UNC Gillings students collaborate to promote awareness of gender-based violence
October 4, 2016
The UNC Gender-Based Violence Research Group (UNC GBVRG) will sponsor two events in October, which is Domestic Violence Awareness Month.
On Oct. 6, they will present “Ammunition for Change,” a seminar on the adoption of domestic violence and gun control policies across the United States.
On Oct. 25, the group will host a guest speaker who will share experiences with “Sport-based HIV Prevention,” a novel approach for engaging youth in sub-Saharan Africa with gender-based violence prevention strategies through soccer programs.
These events promote the mission of UNC GBVRG, which was created to foster a better understanding of – and, ultimately, end – all forms of violence associated with a person’s gender.
The research group is composed of graduate students, faculty and practitioners, many of whom study and work in the Gillings School of Global Public Health. It also includes participants from the UNC Schools of Social Work, Law and Medicine, as well as from centers across campus, including the Carolina Women’s Center, Student Wellness and the UNC Injury Prevention Research Center (IPRC).
“UNC GBVRG is incredibly multidisciplinary and collaborative,” said Kashika M. Sahay, a fourth-year doctoral student in the Department of Maternal and Child Health at the Gillings School and a Royster Fellow. “Every semester we bring in several speakers to talk with students, and we’re always working to expand our network.”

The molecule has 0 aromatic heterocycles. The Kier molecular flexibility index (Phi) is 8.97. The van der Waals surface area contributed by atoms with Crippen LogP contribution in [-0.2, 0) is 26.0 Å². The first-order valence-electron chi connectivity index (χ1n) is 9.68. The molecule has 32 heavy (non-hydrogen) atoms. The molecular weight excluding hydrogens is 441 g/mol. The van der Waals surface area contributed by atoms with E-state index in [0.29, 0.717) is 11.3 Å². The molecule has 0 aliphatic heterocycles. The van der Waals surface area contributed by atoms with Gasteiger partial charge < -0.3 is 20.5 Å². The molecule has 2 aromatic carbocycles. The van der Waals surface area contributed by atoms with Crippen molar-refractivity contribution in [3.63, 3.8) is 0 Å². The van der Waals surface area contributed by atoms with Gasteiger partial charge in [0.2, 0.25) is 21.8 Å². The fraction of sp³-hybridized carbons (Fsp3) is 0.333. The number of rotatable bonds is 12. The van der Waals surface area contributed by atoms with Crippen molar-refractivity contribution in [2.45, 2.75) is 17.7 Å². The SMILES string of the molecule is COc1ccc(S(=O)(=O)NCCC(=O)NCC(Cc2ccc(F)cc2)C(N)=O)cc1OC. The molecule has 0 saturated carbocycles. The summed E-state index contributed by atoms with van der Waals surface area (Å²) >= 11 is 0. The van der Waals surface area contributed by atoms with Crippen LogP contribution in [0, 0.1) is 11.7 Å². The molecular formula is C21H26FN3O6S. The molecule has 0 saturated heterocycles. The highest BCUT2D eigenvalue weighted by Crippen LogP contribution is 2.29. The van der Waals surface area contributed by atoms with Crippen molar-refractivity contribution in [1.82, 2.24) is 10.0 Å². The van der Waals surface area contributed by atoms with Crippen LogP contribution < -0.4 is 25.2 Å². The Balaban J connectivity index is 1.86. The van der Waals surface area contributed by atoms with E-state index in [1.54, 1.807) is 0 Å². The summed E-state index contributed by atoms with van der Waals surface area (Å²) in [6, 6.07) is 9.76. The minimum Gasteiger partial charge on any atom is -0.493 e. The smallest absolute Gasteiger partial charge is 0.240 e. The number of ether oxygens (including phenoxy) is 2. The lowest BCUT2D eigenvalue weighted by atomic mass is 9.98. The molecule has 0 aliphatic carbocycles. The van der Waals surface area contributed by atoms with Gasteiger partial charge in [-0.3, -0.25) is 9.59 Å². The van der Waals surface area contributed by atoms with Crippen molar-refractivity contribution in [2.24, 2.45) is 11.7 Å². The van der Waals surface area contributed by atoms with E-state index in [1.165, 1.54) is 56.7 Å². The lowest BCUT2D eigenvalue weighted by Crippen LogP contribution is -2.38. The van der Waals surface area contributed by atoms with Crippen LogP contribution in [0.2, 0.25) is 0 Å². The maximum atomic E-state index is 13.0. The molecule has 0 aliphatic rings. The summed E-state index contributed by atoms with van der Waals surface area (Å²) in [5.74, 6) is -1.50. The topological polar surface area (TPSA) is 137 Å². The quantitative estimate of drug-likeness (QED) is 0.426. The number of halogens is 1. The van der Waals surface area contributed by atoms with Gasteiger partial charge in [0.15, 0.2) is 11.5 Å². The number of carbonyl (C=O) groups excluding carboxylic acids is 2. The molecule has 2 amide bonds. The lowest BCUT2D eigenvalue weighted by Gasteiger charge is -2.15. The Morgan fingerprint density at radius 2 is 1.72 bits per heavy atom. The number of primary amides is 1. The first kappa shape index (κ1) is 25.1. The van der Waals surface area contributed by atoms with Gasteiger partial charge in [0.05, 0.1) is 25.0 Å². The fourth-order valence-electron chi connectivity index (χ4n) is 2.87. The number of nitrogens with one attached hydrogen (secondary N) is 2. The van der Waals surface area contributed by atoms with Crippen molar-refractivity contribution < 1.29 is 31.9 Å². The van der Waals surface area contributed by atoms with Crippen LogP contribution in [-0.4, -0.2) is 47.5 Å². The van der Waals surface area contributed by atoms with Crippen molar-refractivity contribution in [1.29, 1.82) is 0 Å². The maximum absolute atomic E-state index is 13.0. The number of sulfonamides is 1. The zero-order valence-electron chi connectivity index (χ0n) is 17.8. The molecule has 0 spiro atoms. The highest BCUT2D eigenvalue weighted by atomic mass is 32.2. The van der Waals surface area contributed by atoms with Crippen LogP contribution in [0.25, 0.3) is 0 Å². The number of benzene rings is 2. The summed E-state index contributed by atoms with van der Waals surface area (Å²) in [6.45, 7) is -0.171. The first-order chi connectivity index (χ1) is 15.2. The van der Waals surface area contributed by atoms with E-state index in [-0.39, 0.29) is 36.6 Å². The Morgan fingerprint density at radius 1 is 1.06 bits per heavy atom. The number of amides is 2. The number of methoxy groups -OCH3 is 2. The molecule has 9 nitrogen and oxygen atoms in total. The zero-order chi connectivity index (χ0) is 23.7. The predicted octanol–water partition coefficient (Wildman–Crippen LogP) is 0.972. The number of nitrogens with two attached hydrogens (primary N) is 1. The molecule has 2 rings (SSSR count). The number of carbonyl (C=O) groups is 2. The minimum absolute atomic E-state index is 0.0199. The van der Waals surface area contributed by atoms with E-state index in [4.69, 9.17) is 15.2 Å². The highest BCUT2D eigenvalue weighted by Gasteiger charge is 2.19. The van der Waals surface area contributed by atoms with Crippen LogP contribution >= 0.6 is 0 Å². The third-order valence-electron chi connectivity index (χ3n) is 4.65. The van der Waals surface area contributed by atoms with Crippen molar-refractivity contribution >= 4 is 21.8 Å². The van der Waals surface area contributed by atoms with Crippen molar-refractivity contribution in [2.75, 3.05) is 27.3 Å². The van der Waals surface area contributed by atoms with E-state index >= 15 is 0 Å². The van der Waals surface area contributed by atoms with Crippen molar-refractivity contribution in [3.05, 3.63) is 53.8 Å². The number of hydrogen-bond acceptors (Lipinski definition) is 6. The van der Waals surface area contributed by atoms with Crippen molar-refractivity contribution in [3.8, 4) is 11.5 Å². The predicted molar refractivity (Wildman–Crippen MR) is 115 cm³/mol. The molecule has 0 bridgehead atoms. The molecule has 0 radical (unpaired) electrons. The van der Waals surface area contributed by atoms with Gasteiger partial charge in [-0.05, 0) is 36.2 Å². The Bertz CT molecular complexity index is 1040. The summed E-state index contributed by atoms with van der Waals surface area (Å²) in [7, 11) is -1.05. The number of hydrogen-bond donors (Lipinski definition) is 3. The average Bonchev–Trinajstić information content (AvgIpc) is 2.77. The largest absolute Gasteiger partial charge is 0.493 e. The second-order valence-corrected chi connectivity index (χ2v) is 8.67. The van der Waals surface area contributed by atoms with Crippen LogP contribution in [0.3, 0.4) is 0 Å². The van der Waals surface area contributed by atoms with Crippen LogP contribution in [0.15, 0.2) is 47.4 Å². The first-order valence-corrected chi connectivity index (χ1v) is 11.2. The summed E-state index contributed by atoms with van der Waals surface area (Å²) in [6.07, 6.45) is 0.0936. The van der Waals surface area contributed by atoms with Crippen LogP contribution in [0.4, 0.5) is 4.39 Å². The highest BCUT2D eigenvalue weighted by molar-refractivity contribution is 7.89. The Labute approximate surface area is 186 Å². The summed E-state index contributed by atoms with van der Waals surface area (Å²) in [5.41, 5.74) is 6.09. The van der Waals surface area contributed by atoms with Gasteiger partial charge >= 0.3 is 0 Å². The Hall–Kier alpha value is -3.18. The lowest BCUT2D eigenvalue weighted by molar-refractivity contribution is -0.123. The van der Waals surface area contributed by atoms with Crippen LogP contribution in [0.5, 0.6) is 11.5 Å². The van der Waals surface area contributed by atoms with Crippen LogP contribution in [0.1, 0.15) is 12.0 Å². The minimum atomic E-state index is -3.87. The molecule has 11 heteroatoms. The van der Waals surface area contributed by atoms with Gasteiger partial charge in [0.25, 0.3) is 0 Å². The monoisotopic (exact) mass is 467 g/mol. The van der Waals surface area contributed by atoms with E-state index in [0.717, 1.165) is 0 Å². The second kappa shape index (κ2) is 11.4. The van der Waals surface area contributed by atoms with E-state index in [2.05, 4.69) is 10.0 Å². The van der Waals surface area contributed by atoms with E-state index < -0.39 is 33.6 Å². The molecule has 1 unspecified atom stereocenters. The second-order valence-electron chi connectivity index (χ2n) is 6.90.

In addition to conducting broader outreach via research, advocacy and training, the group has made a direct impact within the Gillings School. In 2014, they documented student demand for a class on gender-based violence. As part of their efforts, and based on broad interest, Sandra Martin, PhD, professor and associate chair for research in the Department of Maternal and Child Health, associate dean for research at UNC Gillings, currently teaches an elective course on the topic.
Together, members of UNC GBVRG also have developed peer-reviewed publications on topics including a systematic review of what defines sexual consent and analyses of first responders’ training and beliefs about intimate partner violence.
The group’s events are not restricted to October. In April, UNC GBVRG will host their annual summit to highlight student, faculty and community-based research from across campus. Event details will be available on the IPRC website in early 2017.
Students interested in joining the UNC Gender-Based Violence Research Group should contact firstname.lastname@example.org using the subject line, “Subscribe.”